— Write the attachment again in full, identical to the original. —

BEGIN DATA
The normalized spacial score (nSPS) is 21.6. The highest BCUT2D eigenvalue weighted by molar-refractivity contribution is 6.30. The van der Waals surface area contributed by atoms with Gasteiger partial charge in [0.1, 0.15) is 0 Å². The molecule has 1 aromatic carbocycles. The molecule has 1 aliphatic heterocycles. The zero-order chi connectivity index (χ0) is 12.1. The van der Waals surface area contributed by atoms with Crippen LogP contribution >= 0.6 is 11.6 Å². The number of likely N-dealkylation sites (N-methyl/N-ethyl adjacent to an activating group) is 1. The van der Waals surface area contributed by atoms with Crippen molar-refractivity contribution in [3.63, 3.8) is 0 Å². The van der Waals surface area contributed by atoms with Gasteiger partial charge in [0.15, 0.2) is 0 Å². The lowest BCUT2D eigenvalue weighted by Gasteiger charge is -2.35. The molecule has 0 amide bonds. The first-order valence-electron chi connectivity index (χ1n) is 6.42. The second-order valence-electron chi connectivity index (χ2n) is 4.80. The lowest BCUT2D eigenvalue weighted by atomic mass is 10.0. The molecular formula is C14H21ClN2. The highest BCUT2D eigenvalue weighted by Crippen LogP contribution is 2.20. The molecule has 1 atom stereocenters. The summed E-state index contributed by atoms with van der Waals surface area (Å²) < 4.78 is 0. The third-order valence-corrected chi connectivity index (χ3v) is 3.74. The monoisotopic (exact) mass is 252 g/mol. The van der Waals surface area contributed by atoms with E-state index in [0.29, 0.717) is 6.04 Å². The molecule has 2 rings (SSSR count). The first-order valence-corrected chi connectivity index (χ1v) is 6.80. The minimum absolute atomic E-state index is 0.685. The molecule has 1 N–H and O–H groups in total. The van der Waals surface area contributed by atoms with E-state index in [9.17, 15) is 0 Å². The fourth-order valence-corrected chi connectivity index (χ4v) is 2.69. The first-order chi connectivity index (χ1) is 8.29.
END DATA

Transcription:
The normalized spacial score (nSPS) is 21.6. The highest BCUT2D eigenvalue weighted by molar-refractivity contribution is 6.30. The van der Waals surface area contributed by atoms with Gasteiger partial charge in [0.1, 0.15) is 0 Å². The molecule has 1 aromatic carbocycles. The molecule has 1 aliphatic heterocycles. The zero-order chi connectivity index (χ0) is 12.1. The van der Waals surface area contributed by atoms with Crippen LogP contribution >= 0.6 is 11.6 Å². The number of likely N-dealkylation sites (N-methyl/N-ethyl adjacent to an activating group) is 1. The van der Waals surface area contributed by atoms with Crippen molar-refractivity contribution in [3.63, 3.8) is 0 Å². The van der Waals surface area contributed by atoms with Gasteiger partial charge in [0.15, 0.2) is 0 Å². The lowest BCUT2D eigenvalue weighted by Gasteiger charge is -2.35. The molecule has 0 amide bonds. The first-order valence-electron chi connectivity index (χ1n) is 6.42. The second-order valence-electron chi connectivity index (χ2n) is 4.80. The lowest BCUT2D eigenvalue weighted by atomic mass is 10.0. The molecular formula is C14H21ClN2. The highest BCUT2D eigenvalue weighted by Crippen LogP contribution is 2.20. The molecule has 1 atom stereocenters. The summed E-state index contributed by atoms with van der Waals surface area (Å²) < 4.78 is 0. The third-order valence-corrected chi connectivity index (χ3v) is 3.74. The monoisotopic (exact) mass is 252 g/mol. The van der Waals surface area contributed by atoms with E-state index in [0.29, 0.717) is 6.04 Å². The molecule has 2 rings (SSSR count). The first-order valence-corrected chi connectivity index (χ1v) is 6.80. The minimum absolute atomic E-state index is 0.685. The molecule has 1 N–H and O–H groups in total. The van der Waals surface area contributed by atoms with E-state index in [9.17, 15) is 0 Å². The fourth-order valence-corrected chi connectivity index (χ4v) is 2.69. The first-order chi connectivity index (χ1) is 8.29.